Music

Reheat Waves

This Is Not This Heat. Performance view. Photo: Walter Wlodarczyk.

THERE IS NOTHING I LOVE MORE than seeing bands of older white men reunify—off the top of my head, I can say that I’ve seen Faust, Television, the Patti Smith Group, Sonic Arts Union, and the Beach Boys all within the last four years. It’s an unholy hobby, but a hobby nonetheless. I missed the Fall, which will always be a disappointment to me, but I wasn’t going to sleep on a chance to see what remains of This Heat, the Camberwellians known for their two studio albums, This Heat (1979) and Deceit (1981), as well as their lone 12-inch, Health and Efficiency (1980). And so I forsook The Bachelorette and found my way to Red Hook on a torrid Monday night in July for a performance by This is Not This Heat, This Heat’s twenty-first century incarnation. The band’s modified name has the welcome effect of lowering one’s expectations. They’re not who they once were, as vocalist and bassist Gareth Williams passed in 2001, but at least they aren’t pretending. The usual pact between Discogs rats and aged rock stars—that the latter will recreate the sound of their glory years and the former will worship them accordingly—breaks down quickly once negated right there in the name, creating a bit of breathing space.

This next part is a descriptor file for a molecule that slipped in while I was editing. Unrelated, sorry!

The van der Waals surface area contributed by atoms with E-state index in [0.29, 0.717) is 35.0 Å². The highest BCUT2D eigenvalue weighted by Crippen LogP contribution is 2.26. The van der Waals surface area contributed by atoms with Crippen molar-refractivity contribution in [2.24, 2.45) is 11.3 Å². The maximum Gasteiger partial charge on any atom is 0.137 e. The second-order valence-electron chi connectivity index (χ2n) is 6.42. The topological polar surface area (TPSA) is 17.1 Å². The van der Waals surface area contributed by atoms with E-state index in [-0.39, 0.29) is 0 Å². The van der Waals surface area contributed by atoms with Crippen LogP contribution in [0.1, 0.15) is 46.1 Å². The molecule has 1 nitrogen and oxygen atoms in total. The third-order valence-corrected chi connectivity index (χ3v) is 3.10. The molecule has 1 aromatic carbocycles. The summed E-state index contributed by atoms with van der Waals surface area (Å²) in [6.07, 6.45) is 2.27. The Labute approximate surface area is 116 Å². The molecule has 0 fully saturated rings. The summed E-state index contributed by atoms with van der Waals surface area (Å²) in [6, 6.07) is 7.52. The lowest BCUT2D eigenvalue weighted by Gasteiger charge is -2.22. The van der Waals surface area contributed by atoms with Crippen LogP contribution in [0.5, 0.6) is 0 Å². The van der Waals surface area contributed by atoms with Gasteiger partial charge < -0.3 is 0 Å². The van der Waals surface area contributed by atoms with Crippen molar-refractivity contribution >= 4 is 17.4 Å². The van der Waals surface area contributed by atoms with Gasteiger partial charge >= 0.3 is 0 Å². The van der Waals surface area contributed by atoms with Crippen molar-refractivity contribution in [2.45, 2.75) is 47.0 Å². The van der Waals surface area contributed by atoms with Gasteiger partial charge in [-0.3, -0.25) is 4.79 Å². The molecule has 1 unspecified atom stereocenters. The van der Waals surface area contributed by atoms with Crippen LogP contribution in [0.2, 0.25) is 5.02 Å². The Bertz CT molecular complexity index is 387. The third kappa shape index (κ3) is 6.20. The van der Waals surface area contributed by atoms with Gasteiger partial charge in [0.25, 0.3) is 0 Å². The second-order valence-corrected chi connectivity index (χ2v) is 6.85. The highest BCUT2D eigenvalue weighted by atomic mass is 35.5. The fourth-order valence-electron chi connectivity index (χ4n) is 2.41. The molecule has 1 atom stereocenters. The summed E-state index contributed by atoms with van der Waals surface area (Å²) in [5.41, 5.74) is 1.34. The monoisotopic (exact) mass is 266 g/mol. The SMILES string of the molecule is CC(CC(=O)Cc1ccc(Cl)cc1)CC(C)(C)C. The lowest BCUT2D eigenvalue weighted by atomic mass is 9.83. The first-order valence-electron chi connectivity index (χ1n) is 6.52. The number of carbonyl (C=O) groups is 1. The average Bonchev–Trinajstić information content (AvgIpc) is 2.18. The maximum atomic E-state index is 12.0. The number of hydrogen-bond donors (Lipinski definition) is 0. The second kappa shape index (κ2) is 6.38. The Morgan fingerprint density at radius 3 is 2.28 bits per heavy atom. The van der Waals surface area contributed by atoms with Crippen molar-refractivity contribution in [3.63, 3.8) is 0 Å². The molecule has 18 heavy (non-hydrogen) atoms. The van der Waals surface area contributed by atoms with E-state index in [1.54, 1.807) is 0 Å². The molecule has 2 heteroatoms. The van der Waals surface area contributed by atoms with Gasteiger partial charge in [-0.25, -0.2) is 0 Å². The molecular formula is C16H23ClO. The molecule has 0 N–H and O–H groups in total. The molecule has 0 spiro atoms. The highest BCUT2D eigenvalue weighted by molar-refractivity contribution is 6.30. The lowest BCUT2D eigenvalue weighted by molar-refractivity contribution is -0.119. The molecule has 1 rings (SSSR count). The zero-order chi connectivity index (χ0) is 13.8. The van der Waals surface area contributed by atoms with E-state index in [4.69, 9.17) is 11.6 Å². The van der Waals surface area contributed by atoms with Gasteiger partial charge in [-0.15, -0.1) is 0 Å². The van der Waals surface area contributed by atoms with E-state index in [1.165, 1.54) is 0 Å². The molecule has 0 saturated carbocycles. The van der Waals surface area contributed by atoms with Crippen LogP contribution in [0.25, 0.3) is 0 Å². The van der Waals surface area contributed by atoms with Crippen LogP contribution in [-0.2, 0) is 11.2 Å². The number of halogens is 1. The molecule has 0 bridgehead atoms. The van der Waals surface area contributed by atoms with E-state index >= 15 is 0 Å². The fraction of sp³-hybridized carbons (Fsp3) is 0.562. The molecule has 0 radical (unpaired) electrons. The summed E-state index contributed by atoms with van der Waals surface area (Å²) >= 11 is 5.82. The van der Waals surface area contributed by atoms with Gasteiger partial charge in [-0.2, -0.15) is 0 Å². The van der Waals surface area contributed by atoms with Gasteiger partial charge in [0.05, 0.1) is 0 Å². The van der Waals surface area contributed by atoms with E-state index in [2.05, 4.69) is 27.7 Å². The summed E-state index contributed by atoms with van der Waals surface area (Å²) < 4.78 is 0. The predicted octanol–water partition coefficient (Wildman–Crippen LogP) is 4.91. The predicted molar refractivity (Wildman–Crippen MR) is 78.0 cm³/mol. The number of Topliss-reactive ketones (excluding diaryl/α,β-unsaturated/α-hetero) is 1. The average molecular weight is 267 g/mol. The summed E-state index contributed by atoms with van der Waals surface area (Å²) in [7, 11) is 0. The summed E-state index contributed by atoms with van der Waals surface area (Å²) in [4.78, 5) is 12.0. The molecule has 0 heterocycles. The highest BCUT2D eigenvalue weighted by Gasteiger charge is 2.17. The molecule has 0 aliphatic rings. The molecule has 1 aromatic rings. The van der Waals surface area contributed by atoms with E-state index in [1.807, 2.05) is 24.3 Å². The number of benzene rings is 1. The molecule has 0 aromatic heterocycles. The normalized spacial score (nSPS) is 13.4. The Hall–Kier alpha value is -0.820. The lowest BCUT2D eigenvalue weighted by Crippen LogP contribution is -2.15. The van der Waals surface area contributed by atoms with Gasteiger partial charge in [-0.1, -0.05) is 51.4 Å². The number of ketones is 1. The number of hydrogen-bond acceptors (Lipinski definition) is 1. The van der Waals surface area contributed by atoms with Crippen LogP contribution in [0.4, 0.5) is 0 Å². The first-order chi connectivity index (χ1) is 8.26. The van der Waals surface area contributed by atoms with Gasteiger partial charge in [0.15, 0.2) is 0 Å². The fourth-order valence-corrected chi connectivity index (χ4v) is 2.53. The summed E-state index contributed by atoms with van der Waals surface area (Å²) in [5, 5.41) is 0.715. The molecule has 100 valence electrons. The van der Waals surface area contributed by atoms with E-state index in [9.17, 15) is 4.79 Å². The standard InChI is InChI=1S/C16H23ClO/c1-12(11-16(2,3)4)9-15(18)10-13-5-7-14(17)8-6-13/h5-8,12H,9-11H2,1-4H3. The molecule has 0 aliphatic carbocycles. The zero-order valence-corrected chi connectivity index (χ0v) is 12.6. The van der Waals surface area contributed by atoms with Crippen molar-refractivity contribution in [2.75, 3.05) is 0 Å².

Expecting a crowd, Pioneer Works tore down its interior walls, rendering the space extra cavernous and, dare I say, totally epic. It quickly dawned on me that this is going to be one of those concerts where the line for the men’s room is at least four times longer than for the women’s. On with the show!

Charles Bullen, the group’s founding guitarist, recently stated in a BOMB interview that “It’s very hard to say why This is Not This Heat is This is Not This Heat and not This Heat. But it just is … or isn’t.” I disagree. From the first moments of strobe light and guitar clang, the band struck out in a musical direction unavailable to them in the late seventies precisely because their records, alongside those from the likes of Throbbing Gristle and Cabaret Voltaire, helped clear the way for such a new kind of noise. Writing in the Quietus in 2011, John Calvert categorized their “serrated muscularity” as outside of the conventional Thatcher/Reagan-era taxonomy of genre, claiming that This Heat had “a certain kind of force the post-punk bands were unable to adequately control without falling foul of rawk excess, and which the punk bands—albeit blitzing and rowdy—were too basic in form to build.” This Is Not This Heat’s 2018 sound suggests that they are more than aware of This Heat’s influence on a whole generation of industrial musicians and post-rockers. Additionally, in place of the three-man-plus-a-tape-player lineup that defined their arrangements in the This Heat era, This is Not This Heat has expanded to comprise six players (and no tapes at all), resulting in a much fuller, less angular sound that’s more Sean Scully than “Mondrian,” as Charles Hayward, the band’s original drummer, once put it. The four additional musicians, all men, included members of Sunn O))) and the Thurston Moore Band. Can the anxiety of influence be overcome by simply playing with your idols? To me, this felt a bit like when Trey Anastasio of Phish filled in for Jerry Garcia for the Grateful Dead’s 2015 “Fare Thee Well” tour. To my chagrin, I missed out on these shows. My mom was there, but my dad refused to go, saying that it wouldn’t be the same as when they followed them around the country in the late 1980s. Time folds in on itself.